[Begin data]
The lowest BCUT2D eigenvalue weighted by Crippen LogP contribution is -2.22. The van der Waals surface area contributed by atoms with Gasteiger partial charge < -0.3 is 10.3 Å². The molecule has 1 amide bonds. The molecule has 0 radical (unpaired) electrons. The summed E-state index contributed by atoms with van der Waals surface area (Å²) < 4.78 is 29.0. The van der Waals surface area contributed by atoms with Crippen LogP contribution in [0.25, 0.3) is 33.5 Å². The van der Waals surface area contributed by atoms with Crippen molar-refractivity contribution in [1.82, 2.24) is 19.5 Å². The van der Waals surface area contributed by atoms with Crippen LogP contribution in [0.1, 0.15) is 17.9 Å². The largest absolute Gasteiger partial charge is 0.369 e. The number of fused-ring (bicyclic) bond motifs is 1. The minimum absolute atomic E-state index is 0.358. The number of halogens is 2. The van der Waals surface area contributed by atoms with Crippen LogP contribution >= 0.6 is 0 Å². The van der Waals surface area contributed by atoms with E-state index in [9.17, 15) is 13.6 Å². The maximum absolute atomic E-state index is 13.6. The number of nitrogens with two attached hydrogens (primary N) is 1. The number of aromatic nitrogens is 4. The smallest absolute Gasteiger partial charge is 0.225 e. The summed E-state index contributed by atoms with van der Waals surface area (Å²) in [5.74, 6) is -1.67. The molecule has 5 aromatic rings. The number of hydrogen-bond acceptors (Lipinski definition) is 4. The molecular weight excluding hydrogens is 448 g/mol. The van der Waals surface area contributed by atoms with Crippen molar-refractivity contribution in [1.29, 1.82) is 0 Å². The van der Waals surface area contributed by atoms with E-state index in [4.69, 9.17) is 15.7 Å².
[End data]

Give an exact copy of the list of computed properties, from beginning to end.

The lowest BCUT2D eigenvalue weighted by Crippen LogP contribution is -2.22. The van der Waals surface area contributed by atoms with Gasteiger partial charge < -0.3 is 10.3 Å². The molecule has 1 amide bonds. The molecule has 0 radical (unpaired) electrons. The summed E-state index contributed by atoms with van der Waals surface area (Å²) < 4.78 is 29.0. The van der Waals surface area contributed by atoms with Crippen LogP contribution in [0.25, 0.3) is 33.5 Å². The van der Waals surface area contributed by atoms with Crippen molar-refractivity contribution in [1.82, 2.24) is 19.5 Å². The van der Waals surface area contributed by atoms with Crippen LogP contribution in [0.1, 0.15) is 17.9 Å². The largest absolute Gasteiger partial charge is 0.369 e. The number of fused-ring (bicyclic) bond motifs is 1. The minimum absolute atomic E-state index is 0.358. The number of halogens is 2. The van der Waals surface area contributed by atoms with Crippen LogP contribution >= 0.6 is 0 Å². The van der Waals surface area contributed by atoms with E-state index in [9.17, 15) is 13.6 Å². The maximum absolute atomic E-state index is 13.6. The number of nitrogens with two attached hydrogens (primary N) is 1. The number of aromatic nitrogens is 4. The smallest absolute Gasteiger partial charge is 0.225 e. The summed E-state index contributed by atoms with van der Waals surface area (Å²) in [5.74, 6) is -1.67. The molecule has 5 aromatic rings. The number of hydrogen-bond acceptors (Lipinski definition) is 4. The molecular weight excluding hydrogens is 448 g/mol. The van der Waals surface area contributed by atoms with Crippen molar-refractivity contribution in [1.29, 1.82) is 0 Å². The van der Waals surface area contributed by atoms with E-state index in [4.69, 9.17) is 15.7 Å².